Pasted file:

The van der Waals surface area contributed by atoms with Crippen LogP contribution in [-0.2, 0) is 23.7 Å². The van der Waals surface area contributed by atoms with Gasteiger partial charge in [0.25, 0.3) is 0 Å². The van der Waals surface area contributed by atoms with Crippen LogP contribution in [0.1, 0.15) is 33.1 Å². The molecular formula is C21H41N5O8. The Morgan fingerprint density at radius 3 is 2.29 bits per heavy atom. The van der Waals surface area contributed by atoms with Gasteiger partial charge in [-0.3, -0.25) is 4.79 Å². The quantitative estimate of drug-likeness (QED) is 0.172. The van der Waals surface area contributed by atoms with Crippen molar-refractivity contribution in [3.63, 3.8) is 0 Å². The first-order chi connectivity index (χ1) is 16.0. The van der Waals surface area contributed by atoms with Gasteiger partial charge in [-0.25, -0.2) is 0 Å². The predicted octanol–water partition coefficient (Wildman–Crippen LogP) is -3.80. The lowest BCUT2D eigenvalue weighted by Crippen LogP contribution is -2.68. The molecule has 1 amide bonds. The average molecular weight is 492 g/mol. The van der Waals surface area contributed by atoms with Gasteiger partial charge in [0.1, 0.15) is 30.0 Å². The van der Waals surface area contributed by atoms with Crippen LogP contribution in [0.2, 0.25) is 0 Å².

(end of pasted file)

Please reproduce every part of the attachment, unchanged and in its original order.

The van der Waals surface area contributed by atoms with Crippen LogP contribution in [-0.2, 0) is 23.7 Å². The van der Waals surface area contributed by atoms with Gasteiger partial charge in [0.25, 0.3) is 0 Å². The van der Waals surface area contributed by atoms with Crippen LogP contribution in [0.1, 0.15) is 33.1 Å². The molecular formula is C21H41N5O8. The Morgan fingerprint density at radius 3 is 2.29 bits per heavy atom. The van der Waals surface area contributed by atoms with Gasteiger partial charge in [-0.3, -0.25) is 4.79 Å². The quantitative estimate of drug-likeness (QED) is 0.172. The van der Waals surface area contributed by atoms with Crippen molar-refractivity contribution in [3.63, 3.8) is 0 Å². The first-order chi connectivity index (χ1) is 16.0. The van der Waals surface area contributed by atoms with Gasteiger partial charge in [-0.25, -0.2) is 0 Å². The predicted octanol–water partition coefficient (Wildman–Crippen LogP) is -3.80. The lowest BCUT2D eigenvalue weighted by Crippen LogP contribution is -2.68. The molecule has 1 amide bonds. The average molecular weight is 492 g/mol. The van der Waals surface area contributed by atoms with Gasteiger partial charge in [0.1, 0.15) is 30.0 Å². The van der Waals surface area contributed by atoms with Crippen LogP contribution in [0.2, 0.25) is 0 Å².